Scans of original art are from the Kirby Museum's Original Art Digital Archive.
Scans of pencil art photocopies for the Kirby Museum's Pencil Art Photocopy Archive courtesy of the Kirby Family, with thanks to TwoMorrows Publishing.
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Ready for NORTON OF NEW YORK? Only one of the greatest stories in the history of comics. Of course I'm ready.
Beautiful writing on this page. Jack got it, right to the core of what Kubrick was driving at.
My favorite director and my favorite comic book writer/artist. It was like something I dreamed of.
Jack's 2001 comics were works of nearly unparalleled brilliance. It's a testament to his genius that he not only recaptured but even EXPANDED UPON the essence of the film in a way that not even Arthur C. Clarke could in his own (exceptionally lame) sequels. I doubt if there was any other creative person in the world who could have pulled off a feat like that.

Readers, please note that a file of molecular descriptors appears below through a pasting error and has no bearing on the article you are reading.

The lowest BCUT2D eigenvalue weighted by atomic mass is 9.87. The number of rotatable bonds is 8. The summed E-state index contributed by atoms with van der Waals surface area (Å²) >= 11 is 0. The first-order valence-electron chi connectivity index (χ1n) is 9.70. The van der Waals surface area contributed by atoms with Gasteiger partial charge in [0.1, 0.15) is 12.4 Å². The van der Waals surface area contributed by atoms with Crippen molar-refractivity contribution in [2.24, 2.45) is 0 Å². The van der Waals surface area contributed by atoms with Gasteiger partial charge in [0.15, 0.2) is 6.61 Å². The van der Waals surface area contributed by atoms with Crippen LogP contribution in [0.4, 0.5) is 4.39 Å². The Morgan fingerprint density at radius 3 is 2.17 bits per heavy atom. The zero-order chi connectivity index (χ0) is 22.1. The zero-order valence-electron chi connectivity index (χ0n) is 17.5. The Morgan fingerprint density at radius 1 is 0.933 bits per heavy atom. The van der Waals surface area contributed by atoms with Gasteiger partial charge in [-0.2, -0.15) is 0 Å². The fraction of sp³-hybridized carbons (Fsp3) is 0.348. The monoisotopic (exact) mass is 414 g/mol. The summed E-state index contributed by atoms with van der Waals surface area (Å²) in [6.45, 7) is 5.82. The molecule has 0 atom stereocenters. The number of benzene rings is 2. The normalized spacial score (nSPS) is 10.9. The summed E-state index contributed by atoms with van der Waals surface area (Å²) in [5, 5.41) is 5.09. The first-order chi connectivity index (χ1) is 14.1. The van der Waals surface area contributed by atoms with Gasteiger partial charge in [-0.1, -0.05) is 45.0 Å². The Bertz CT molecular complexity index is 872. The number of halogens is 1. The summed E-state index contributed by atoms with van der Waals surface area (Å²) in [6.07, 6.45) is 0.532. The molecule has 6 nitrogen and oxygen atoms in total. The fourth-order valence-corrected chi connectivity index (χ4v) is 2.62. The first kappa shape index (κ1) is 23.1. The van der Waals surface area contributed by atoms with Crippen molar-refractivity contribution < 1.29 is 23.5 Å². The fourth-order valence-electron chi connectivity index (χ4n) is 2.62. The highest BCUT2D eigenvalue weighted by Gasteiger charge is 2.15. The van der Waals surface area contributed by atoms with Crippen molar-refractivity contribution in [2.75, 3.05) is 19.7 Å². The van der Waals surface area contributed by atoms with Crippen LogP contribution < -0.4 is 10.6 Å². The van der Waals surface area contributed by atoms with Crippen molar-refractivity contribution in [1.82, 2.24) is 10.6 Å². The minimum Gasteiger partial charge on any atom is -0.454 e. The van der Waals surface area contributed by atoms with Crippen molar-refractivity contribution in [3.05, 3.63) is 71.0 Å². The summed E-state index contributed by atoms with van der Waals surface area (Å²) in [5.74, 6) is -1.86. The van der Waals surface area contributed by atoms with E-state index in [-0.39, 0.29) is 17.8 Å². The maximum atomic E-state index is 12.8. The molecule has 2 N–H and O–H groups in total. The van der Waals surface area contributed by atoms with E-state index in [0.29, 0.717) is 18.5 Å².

This is so much lovelier in black and white.
My opinion is Kirby, and most comic book artists did not draw for colour. They of course knew their work would be printed in colour, but I think the awareness of that made them try to make their work colour proof. They weren't thinking, "The colourist will take care of that for me." Instead it seems like they were thinking, "I need to make this so clear the colourist can't ruin it."
Colour never seems to add anything to Kirby's work, to me it always looks better in B&W than the way it was printed in the published comic books.
I wish comics were "color proof" these days.